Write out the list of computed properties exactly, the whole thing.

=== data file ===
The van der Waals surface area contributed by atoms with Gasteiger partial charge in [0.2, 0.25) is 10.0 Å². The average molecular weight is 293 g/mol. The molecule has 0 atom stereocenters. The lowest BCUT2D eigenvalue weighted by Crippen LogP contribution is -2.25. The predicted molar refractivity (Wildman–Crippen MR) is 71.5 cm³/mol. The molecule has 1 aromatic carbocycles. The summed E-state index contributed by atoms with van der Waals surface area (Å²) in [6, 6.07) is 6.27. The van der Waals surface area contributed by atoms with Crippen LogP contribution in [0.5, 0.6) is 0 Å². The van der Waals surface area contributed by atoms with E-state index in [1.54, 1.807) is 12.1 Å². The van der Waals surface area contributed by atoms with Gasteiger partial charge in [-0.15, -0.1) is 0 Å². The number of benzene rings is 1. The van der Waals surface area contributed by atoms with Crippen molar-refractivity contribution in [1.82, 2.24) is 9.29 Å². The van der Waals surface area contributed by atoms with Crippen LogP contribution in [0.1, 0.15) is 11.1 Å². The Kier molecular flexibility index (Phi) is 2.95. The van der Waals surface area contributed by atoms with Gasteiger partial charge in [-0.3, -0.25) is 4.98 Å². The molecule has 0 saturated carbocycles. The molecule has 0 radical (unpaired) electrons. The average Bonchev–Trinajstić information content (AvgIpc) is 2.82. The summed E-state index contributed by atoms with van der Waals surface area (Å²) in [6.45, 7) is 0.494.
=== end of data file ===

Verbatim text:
The van der Waals surface area contributed by atoms with Gasteiger partial charge in [0.2, 0.25) is 10.0 Å². The average molecular weight is 293 g/mol. The molecule has 0 atom stereocenters. The lowest BCUT2D eigenvalue weighted by Crippen LogP contribution is -2.25. The predicted molar refractivity (Wildman–Crippen MR) is 71.5 cm³/mol. The molecule has 1 aromatic carbocycles. The summed E-state index contributed by atoms with van der Waals surface area (Å²) in [6, 6.07) is 6.27. The van der Waals surface area contributed by atoms with Crippen LogP contribution in [0.5, 0.6) is 0 Å². The van der Waals surface area contributed by atoms with E-state index in [1.54, 1.807) is 12.1 Å². The van der Waals surface area contributed by atoms with Gasteiger partial charge in [-0.15, -0.1) is 0 Å². The number of benzene rings is 1. The van der Waals surface area contributed by atoms with Crippen molar-refractivity contribution in [1.82, 2.24) is 9.29 Å². The van der Waals surface area contributed by atoms with Crippen LogP contribution in [0.1, 0.15) is 11.1 Å². The Kier molecular flexibility index (Phi) is 2.95. The van der Waals surface area contributed by atoms with Gasteiger partial charge in [-0.3, -0.25) is 4.98 Å². The molecule has 0 saturated carbocycles. The molecule has 0 radical (unpaired) electrons. The average Bonchev–Trinajstić information content (AvgIpc) is 2.82. The summed E-state index contributed by atoms with van der Waals surface area (Å²) in [6.45, 7) is 0.494.